Elizabeth Warren calls out John Kelly after email

Democratic Sen. Elizabeth Warren of Massachusetts said Friday that White House Chief of Staff John Kelly “can’t shut me up” after an email in which Kelly called her “an impolite arrogant woman” was published Thursday.

Kelly sent the email in February 2017 after Warren called him to protest the Trump administration’s disregard of the temporary restraining court order on the travel ban after her office could not get through to his office, Buzzfeed reported Thursday. The email was part of cache of documents obtained through a Freedom of Information Act request to the Department of Homeland Security. CNN has not independently verified the veracity of the email.

“Absolutely most insulting conversation I have ever had with anyone,” Kelly wrote in the email to his then-senior counselor at the Department of Homeland Security, Kevin Carroll. “What an impolite arrogant woman. She immediately began insulting our people accusing them of not following the court order, insulting and abusive behavior towards those covered by the pause, blah blah blah.”

CNN has reached out to the White House for comment but have not yet received a response.

In a seven-tweet response to the article, the Massachusetts Democrat offered her side of the story, insisting that Kelly pretended as though her office had not tried to contact his office before she called.

“My office tried to get answers from @DHSgov about families who couldn’t get home,” Warren tweeted. “There was only 1 problem: the new @DHSgov Secretary John Kelly wouldn’t return my calls. When I finally got him on the phone, he bizarrely insisted I made the whole thing up & we’d never tried to reach him in the first place.”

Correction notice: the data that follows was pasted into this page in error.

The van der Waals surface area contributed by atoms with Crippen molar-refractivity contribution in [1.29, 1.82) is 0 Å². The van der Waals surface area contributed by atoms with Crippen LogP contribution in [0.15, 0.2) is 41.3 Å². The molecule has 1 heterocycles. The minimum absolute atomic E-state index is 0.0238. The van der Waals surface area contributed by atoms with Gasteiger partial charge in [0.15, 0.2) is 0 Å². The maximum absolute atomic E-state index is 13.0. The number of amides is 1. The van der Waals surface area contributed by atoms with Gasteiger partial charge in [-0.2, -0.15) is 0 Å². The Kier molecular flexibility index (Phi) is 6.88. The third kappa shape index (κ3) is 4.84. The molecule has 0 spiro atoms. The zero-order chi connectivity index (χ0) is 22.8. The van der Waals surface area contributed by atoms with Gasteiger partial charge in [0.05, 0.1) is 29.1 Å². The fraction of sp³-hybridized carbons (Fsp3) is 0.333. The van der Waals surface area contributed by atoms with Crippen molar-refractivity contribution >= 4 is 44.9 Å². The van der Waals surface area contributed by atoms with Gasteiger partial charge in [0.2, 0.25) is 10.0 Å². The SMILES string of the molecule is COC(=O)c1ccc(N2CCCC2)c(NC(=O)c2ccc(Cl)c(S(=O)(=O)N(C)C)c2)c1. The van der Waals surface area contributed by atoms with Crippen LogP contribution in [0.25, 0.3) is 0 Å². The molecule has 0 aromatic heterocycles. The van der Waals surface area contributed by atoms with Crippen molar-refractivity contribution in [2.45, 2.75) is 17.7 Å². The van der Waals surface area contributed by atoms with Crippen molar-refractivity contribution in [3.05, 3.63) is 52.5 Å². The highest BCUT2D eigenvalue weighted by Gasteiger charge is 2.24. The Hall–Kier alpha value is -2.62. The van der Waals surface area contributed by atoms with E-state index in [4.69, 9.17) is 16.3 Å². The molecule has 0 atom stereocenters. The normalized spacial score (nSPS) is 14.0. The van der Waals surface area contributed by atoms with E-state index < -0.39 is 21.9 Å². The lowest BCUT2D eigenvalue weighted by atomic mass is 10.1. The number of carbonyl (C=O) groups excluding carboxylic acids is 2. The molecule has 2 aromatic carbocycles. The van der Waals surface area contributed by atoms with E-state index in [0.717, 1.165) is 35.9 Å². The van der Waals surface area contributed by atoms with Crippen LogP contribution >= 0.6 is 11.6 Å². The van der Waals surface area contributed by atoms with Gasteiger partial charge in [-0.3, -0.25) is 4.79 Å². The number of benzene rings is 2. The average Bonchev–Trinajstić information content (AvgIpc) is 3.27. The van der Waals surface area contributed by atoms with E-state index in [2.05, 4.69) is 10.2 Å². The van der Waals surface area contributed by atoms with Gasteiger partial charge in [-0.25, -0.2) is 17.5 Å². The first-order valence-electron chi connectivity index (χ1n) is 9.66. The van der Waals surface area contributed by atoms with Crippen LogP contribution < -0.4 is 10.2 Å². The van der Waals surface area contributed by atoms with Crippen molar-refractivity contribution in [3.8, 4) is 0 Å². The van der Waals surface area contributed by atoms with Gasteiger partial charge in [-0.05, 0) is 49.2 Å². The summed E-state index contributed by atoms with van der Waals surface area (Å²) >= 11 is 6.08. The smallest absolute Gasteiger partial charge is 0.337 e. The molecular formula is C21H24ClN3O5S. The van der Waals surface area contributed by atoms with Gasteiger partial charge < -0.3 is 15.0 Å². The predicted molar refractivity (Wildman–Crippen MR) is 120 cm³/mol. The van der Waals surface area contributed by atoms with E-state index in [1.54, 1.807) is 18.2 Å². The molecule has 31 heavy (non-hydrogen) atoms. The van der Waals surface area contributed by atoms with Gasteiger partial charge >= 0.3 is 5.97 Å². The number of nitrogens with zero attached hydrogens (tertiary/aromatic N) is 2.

When Warren asked Kelly for a direct line to reach him, “he tried to give me the main line listed on @DHSgov’s website (really),” she tweeted, adding that she then gave Kelly “something back for his troubles: a message on behalf of the American people that it was time to follow the court order and allow people stranded abroad to board planes into Logan Airport.”

Warren acknowledged that she was “tough” on Kelly on the phone, but stressed that “there’s nothing impolite about people’s right to speak out.”

“Was I tough on John Kelly in that phone call? You bet I was,” the Massachusetts senator tweeted, adding, “Mitch McConnell and Donald Trump can’t shut me up — and neither can John Kelly. (He can’t even get @realDonaldTrump off Twitter, and as far as I can tell, that was his main job description when he took on the role of @WhiteHouse Chief of Staff).”

“There are some men who can only hear “blah blah blah” whenever a woman’s talking,” she concluded. But there’s nothing impolite about people’s right to speak out and hold their government accountable. And sometimes, people are right to be angry.”

President Donald Trump has frequently attacked Warren at rallies and on Twitter, calling her “goofy,” “weak,” and “ineffective” as well as “Pocahontas,” an apparent reference to her alleged Native American roots.

Senate Majority Leader Mitch McConnell inadvertently gave Democrats a new rallying cry when he determined Warren had violated a Senate rule against impugning another senator, Jeff Sessions, during debate on Sessions’ nomination to be attorney general in early 2017. Warren had been criticizing Sessions in her remarks, including reading from a 1986 letter critical of Sessions written by Coretta Scott King, the widow of Martin Luther King Jr., and Warren was then instructed by the presiding officer to take her seat.

“She was warned. She was given an explanation,” McConnell said on the Senate floor. “Nevertheless, she persisted.”